Hypospadias Complications Range From Inconvenient to Harmful
In the United States every year, approximately 120,000 babies are born with a birth defect. That's about 1 in every 33 infants, according to the Centers for Disease Control and Prevention (CDC).
One common congenital anomaly in the U.S. is hypospadias, a penile condition that affects 1 in 200 babies, again according to the CDC. Hypospadias is typified by the opening of the urethra—where urine exits the body—not being located where it's typically found, at the tip of the penis.
This can mean the urethra opens slightly below the penis head where it meets the shaft or somewhere else along the length of the shaft. It can also show up at the base of the penis where it meets the scrotum, or, very rarely, even below the scrotum in the perineum.
In milder cases, such as the opening being only slightly below where it's normally found, hypospadias might be left untreated. In more severe cases, though, surgery is usually recommended to make the patient's genitalia appear and function as close to normal as possible.
Either way, boys born with hypospadias can face various challenges, including hygiene issues and other complications, throughout their lives.
Hypospadias and hygiene
"Where hypospadias gets complicated is the opening can be anywhere from almost on the top of the penis to all the way down below the testicles," said Amanda North, M.D., the director of urology at the Children's Hospital at Montefiore in the Bronx in New York City. "Obviously, if the opening is down by your testicles, that's a much more severe condition than if it's almost at the tip of the penis and you can pee standing up and not have any problems."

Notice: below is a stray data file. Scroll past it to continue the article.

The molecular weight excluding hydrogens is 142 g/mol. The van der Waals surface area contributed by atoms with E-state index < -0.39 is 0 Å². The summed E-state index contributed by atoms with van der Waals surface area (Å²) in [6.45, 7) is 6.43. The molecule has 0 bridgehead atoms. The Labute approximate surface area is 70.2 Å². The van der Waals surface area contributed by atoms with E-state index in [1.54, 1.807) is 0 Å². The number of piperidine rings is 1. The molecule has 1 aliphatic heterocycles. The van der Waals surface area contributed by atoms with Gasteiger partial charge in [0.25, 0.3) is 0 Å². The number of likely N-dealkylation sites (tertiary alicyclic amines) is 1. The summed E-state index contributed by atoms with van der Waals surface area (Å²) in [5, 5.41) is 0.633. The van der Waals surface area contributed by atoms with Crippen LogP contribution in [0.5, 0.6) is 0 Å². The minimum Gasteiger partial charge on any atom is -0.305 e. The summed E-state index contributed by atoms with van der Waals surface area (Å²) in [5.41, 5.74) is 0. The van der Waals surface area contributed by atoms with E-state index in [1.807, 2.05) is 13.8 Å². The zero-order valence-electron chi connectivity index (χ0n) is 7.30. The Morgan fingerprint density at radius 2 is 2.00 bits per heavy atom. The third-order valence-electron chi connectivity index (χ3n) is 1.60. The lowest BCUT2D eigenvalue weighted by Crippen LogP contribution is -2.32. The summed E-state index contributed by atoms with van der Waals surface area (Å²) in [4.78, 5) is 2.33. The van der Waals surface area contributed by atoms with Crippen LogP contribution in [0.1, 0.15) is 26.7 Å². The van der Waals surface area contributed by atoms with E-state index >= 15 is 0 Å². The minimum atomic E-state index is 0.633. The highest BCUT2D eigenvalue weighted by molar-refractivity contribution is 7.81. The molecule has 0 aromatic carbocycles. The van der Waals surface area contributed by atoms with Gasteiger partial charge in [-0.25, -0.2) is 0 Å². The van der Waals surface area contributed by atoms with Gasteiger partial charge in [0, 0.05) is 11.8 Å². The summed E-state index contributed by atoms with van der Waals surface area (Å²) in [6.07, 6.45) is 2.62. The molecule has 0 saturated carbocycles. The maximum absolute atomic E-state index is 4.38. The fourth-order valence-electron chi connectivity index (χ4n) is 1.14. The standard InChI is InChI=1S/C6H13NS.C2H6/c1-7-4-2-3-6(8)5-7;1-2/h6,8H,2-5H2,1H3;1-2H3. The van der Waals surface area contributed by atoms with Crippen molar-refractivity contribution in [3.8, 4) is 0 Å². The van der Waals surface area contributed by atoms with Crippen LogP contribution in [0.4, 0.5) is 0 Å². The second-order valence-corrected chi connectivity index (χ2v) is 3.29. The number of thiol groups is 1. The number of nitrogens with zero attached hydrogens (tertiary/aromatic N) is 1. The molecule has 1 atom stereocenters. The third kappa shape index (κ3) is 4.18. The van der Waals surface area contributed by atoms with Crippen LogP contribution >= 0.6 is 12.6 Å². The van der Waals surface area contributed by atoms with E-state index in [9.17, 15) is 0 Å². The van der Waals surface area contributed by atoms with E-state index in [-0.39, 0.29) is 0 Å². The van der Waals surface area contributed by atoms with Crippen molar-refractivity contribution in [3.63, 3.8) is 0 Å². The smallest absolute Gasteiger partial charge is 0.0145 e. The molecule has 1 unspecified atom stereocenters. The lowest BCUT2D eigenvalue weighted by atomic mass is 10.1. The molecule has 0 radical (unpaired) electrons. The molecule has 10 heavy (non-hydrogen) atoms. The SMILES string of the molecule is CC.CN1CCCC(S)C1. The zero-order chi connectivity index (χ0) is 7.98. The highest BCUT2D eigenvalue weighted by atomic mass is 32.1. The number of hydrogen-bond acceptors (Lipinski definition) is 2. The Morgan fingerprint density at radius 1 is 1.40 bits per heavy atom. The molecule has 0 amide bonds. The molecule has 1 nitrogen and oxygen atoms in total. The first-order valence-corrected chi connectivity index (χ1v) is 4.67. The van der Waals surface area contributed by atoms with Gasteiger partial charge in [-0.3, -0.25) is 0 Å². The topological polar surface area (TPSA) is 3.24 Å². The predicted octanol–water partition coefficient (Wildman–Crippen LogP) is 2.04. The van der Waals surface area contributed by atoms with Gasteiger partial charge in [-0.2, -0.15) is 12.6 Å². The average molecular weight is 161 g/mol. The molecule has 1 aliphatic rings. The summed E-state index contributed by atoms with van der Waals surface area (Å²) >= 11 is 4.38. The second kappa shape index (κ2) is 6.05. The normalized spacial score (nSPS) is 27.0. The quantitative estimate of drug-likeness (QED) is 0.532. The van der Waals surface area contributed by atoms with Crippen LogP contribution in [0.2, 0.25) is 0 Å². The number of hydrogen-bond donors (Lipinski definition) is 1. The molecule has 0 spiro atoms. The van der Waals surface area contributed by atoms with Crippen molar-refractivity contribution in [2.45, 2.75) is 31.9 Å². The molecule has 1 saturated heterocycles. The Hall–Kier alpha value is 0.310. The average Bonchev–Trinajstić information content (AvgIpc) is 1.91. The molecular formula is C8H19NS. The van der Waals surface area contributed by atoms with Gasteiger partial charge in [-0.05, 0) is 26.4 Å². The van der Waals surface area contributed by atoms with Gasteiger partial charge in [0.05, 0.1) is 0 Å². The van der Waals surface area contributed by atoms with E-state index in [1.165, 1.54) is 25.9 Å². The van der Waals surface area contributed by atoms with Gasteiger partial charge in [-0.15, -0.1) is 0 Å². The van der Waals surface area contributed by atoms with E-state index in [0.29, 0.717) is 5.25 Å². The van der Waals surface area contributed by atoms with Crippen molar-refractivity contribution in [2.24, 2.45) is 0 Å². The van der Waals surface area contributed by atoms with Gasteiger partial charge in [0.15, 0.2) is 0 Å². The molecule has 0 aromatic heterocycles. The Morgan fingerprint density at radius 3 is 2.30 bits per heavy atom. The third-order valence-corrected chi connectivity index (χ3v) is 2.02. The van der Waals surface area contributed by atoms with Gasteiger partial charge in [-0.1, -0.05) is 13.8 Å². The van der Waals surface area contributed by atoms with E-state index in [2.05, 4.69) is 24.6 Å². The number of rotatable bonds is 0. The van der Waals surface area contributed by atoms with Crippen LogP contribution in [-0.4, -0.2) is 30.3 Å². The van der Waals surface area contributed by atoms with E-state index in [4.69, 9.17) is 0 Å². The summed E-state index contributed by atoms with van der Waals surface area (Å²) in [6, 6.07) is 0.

If a boy's urethral opening is far enough down the penis shaft, the parents, in consultation with their doctor, often opt to repair it, a procedure that could lead to issues with hygiene regarding urination.
"The muscle that surrounds the urethra or the pee channel that brings the urine from the bladder and out is called the corpus spongiosum," North said. "That corpus spongiosum contracts to get the last few drops of urine out at the end of urinating. Men with hypospadias don't have a corpus spongiosum from wherever the opening is in the penis."
What this means is boys and men who've had a hypospadias repair surgery must manually "milk" that leftover urine from the last part of their penis when they urinate.
"I would say that's probably the biggest hygiene issue that men with hypospadias have," North said. "What they may find is they have some dribbling, a couple drops on their underwear."
Boys and men with hypospadias may run into further difficulty, however, with complications that could show up years—perhaps even decades—later.
"The problem with hypospadias is that the complication rates from the surgery range from 5 percent to 50 percent, depending on the severity of the hypospadias," North said. "If you only check the boys for up to one year after the surgery, you're going to miss more than half the complications. We now understand that these complications can show up 10 or more years after the operation."